3- If you made too much, just freeze them up and save them in airtight containers or ziplock bags.  Heat up the meatballs when you need some Scandinavian Cooking suggests that the meatballs be reheated for 10-15 minutes at 375°F "in a single layer on an ungreased rimmed baking sheet".
4- Certain recipes will call for a mix of beef, pork, and/or veal.  You can decide on the types of mixture you prefer.  However, this meatball recipe is supposed to be quite tender.  So I would suggest trying to avoid using meats that are too lean.  
5- Using fresh bread as filler gives a pretty good result, so if you have some fresh breads, use those if you have them, otherwise, bread crumbs, flour, or mashed potatoes works too.
6- When baking, use a baking tray with rims, not baking sheets, because there will be some liquid bubbling out during the baking process.
6- If you're making them at the same time, start with the cranberry sauce, and while it's simmering and cooling down, make the meatballs.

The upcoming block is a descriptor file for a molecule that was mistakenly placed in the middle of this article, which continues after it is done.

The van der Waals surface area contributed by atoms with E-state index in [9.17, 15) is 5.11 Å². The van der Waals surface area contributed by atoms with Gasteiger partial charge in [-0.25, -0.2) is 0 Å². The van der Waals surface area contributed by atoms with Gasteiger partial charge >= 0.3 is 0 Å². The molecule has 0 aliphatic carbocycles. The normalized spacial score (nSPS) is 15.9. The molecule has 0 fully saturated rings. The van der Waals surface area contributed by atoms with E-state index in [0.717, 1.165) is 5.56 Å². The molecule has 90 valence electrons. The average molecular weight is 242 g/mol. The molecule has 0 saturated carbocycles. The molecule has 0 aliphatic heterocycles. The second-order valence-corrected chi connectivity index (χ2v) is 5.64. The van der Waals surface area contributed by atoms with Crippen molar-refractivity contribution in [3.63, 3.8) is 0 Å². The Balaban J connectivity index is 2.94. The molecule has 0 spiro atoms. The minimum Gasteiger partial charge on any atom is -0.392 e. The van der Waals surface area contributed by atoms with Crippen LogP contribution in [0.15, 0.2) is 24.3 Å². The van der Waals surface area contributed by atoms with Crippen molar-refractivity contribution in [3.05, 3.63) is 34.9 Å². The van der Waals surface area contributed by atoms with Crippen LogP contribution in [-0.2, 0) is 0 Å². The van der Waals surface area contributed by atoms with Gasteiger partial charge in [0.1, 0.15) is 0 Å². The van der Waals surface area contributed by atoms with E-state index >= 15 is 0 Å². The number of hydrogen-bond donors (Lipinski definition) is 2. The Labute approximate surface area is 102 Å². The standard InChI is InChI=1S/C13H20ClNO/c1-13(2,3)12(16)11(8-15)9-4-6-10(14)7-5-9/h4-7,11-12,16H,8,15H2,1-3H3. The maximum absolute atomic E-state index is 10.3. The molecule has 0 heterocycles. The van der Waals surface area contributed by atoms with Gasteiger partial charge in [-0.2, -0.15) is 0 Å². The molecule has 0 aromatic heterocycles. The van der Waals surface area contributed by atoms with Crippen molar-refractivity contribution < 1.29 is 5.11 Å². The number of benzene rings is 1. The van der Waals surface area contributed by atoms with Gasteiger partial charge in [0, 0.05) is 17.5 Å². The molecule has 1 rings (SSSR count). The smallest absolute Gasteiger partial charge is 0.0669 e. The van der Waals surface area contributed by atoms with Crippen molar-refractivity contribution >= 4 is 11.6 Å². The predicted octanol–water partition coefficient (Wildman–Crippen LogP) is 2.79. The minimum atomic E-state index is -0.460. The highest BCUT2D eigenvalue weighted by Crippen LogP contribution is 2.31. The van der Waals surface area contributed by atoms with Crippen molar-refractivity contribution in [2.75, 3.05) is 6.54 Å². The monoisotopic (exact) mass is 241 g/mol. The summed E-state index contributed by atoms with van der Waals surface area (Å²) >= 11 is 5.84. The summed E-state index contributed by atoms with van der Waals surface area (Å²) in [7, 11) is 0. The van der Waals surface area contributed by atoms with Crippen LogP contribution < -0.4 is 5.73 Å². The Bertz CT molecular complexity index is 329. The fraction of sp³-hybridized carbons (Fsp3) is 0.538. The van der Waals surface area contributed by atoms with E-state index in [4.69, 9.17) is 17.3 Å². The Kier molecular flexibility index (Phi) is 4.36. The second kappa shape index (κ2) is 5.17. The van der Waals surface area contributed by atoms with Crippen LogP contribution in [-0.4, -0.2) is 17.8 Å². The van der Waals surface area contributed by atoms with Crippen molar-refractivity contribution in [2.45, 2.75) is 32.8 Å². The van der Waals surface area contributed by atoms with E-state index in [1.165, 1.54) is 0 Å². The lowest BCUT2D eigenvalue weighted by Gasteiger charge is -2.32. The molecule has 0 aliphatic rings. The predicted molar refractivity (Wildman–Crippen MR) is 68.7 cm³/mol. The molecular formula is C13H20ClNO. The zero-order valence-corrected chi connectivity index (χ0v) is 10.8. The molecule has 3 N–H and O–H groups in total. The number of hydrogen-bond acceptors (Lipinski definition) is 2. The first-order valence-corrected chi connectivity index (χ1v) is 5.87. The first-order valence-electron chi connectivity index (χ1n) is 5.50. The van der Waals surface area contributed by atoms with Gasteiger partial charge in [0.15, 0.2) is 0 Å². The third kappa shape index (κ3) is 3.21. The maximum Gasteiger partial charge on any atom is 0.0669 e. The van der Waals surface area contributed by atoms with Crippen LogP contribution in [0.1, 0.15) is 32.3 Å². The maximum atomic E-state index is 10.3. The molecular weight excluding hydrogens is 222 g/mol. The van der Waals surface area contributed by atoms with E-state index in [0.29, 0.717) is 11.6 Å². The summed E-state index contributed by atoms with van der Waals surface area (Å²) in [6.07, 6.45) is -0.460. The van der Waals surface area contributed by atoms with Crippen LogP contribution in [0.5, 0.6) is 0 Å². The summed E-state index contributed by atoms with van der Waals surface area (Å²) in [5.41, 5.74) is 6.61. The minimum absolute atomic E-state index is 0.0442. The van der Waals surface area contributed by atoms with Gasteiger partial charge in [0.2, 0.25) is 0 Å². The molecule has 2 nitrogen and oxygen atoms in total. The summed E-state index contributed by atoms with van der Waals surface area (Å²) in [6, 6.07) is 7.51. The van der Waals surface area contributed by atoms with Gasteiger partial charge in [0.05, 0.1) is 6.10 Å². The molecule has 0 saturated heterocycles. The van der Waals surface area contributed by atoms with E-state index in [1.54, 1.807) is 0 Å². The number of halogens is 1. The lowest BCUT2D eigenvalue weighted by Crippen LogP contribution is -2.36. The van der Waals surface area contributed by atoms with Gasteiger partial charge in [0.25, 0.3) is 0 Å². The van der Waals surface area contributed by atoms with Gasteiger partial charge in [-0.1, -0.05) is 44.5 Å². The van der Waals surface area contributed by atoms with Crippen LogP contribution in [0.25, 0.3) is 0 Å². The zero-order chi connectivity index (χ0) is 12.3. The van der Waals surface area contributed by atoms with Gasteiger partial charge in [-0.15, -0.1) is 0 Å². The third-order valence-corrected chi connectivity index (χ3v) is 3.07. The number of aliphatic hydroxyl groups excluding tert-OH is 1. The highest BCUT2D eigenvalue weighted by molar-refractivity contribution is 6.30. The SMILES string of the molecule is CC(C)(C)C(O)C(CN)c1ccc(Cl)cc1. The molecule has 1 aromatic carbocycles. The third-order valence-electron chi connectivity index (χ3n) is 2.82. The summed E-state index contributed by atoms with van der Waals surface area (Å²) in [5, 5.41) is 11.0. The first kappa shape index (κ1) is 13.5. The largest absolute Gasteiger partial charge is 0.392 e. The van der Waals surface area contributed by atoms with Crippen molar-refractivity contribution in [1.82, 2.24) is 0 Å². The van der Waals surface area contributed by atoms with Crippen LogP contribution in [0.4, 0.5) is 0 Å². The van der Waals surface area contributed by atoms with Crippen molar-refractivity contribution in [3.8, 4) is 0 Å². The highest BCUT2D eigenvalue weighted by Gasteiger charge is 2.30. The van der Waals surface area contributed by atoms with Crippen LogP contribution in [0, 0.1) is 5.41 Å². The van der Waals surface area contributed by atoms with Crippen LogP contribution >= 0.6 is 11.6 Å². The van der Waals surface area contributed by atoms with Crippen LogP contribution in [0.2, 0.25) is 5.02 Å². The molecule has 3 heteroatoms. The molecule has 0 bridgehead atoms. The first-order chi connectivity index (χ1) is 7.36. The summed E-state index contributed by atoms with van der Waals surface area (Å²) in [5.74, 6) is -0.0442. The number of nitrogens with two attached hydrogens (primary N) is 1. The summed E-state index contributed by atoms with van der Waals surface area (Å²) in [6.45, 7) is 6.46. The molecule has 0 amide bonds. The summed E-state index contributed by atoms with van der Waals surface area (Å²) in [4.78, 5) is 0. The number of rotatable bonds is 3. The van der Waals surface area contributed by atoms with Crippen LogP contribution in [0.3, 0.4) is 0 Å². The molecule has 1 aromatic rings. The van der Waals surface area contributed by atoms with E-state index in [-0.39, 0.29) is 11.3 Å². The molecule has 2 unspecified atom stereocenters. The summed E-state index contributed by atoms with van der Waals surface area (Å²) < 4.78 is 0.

Swedish Meatballs (slightly adapted from this recipe)

1lb minced meat (pork, beef, and/or veal)
1 egg
1/2 cup half and half (milk, cream, or water is also fine)
1 cup torn bread or mashed potatoes, or 1/2 cup bread crumbs or all purpose flour
pinch of salt and pepper to taste
1/2 onion, finely minced
mustard to taste (about 1/8 tsp)

Mix all ingredients together until well-mixed, then form into balls of about 1-1/2 inch diameter.
Pan fry over medium high heat in a little oil until browned on all sides.
Place the meatballs about 1 to 1-1/2 inch apart on parchment lined baking tray, and bake in 450°F oven for about 13 minutes.

Cranberry Sauce

1 bag  (12 oz) cranberries
1-3/4 cup sugar
1/3 cup water
1 cinnamon stick (~2 inches long)
1/4 tsp ground nutmeg
Rinds and juice from 1 orange
Combine all ingredients in a medium sauce pan.
Boil over medium high heat for about 2 minutes, stirring constantly.
Reduce heat to low, and simmer for about 10-15 minutes until thickened.
Remove from heat and cool on cooling rack.

Enjoy and hopefully you'll enjoy this recipe as much as I did ^.^

Thursday, January 6, 2011

Bak Kwa - Chinese BBQ Pork

[Updated on Feb 16, 2011:  Updated final baking time, see below
After making over 10 lb of bak kwa this past CNY, and having a chance to bake it at a friend's apartment as well, I had some enlightenment and realized that a couple more tips are in order as well as a slight change in baking time might yield better results.  The updates are all in light plum color and in italics. ]